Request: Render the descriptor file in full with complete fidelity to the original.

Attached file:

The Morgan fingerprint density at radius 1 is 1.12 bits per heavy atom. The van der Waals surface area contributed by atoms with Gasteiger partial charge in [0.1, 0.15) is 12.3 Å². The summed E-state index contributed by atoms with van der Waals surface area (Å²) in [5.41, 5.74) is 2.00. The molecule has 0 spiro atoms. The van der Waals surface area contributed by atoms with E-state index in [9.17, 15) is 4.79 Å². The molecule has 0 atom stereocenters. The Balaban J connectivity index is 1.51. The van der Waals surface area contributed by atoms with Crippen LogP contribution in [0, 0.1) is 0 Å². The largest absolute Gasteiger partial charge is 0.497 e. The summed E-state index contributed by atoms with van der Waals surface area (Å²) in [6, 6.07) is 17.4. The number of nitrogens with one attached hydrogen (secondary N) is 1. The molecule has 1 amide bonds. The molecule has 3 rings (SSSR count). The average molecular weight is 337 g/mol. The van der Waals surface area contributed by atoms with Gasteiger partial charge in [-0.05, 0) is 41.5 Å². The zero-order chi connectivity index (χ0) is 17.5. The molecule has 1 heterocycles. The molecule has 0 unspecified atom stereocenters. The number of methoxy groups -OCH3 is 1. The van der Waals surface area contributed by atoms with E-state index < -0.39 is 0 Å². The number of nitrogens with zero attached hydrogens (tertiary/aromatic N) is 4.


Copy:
The Morgan fingerprint density at radius 1 is 1.12 bits per heavy atom. The van der Waals surface area contributed by atoms with Gasteiger partial charge in [0.1, 0.15) is 12.3 Å². The summed E-state index contributed by atoms with van der Waals surface area (Å²) in [5.41, 5.74) is 2.00. The molecule has 0 spiro atoms. The van der Waals surface area contributed by atoms with E-state index in [9.17, 15) is 4.79 Å². The molecule has 0 atom stereocenters. The Balaban J connectivity index is 1.51. The van der Waals surface area contributed by atoms with Crippen LogP contribution in [0, 0.1) is 0 Å². The largest absolute Gasteiger partial charge is 0.497 e. The summed E-state index contributed by atoms with van der Waals surface area (Å²) in [6, 6.07) is 17.4. The number of nitrogens with one attached hydrogen (secondary N) is 1. The molecule has 1 amide bonds. The molecule has 3 rings (SSSR count). The average molecular weight is 337 g/mol. The van der Waals surface area contributed by atoms with Gasteiger partial charge in [-0.05, 0) is 41.5 Å². The zero-order chi connectivity index (χ0) is 17.5. The molecule has 1 heterocycles. The molecule has 0 unspecified atom stereocenters. The number of methoxy groups -OCH3 is 1. The van der Waals surface area contributed by atoms with E-state index < -0.39 is 0 Å². The number of nitrogens with zero attached hydrogens (tertiary/aromatic N) is 4.